This chapter explores how the operation of the Mental Capacity Act 2008 is influenced by the sociocultural environment in Singapore, and subsequently how the prevailing attitudes and cultural milieu of the local populace have shaped the interactions between P, P’s caregivers and the legal system – specifically the extent of P’s participation in proceedings. The author attempts to explore methodically by first setting out the relevant legal provisions followed by the analysis of case judgments and a discussion on current legal barriers to P’s participation in proceedings. The impact of culture milieu, through the influence of Asian values and religious views, is further explored under the theme of surrogate decision-making for P in Singapore. This chapter concludes by considering ways to further advance and support P in the decision-making process in light of the finding of a culture of surrogate decision-making in Singapore.
Policies are proposed as ‘radical humanism’ to eradicate poverty and redress inequality while vanquishing caste and untouchability. On the economic policy side, the chapter recommends intensification of cash and assets transfers and tax policy reform to reduce inequality through higher income tax progressivity, wealth, gift and inheritance taxes, increased taxes on luxuries, use of earmarked taxes for their intended purposes of education and health and tax administration reform to counter tax evasion.
It recommends cutting back bureaucratic hurdles, expanding private-public partnership in the provision of socio-economic services such as hospitals, and encouragement of non-governmental organizations (NGOs) for services to the very poor.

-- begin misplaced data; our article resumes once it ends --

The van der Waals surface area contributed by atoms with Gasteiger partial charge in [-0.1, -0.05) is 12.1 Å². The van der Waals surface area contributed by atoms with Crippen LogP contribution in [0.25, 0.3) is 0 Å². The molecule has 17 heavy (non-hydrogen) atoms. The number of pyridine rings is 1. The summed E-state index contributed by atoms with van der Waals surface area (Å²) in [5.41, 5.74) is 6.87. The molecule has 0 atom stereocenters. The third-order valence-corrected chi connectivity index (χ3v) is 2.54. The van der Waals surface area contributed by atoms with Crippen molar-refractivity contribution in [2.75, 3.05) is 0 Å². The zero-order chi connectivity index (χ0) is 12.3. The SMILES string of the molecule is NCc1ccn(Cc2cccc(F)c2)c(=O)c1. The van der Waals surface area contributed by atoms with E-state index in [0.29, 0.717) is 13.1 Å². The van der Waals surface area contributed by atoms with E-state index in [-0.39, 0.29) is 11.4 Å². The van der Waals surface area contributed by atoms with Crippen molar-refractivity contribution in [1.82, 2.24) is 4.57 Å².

It recommends perceptible step-up of women’s rights through proportional representation and children’s condition including health and education. It proposes a youth task force to implement compulsory social service by youth in rural and urban sectors following existing global and prior domestic experience, and proposes a framework for services by sector. It urges political reform while pointing out that caste-based politics is unlikely to serve the nation in the long run.
It traces the ongoing work at the United Nations to draw attention to financial transfers of the colonial era and strongly suggests international financial reparations to counter the ramifications of global colonialism.
This chapter presents artwork created by residents of HMP Parc as part of the Box Project, an initiative which provided individual art packs for residents during the COVID-19 pandemic. Brushes, watercolours, pencils, erasers, sketchbooks, sharpeners and ‘ideas books’ were distributed to residents undertaking art programmes pre pandemic so that they could carry on their work, albeit in isolation.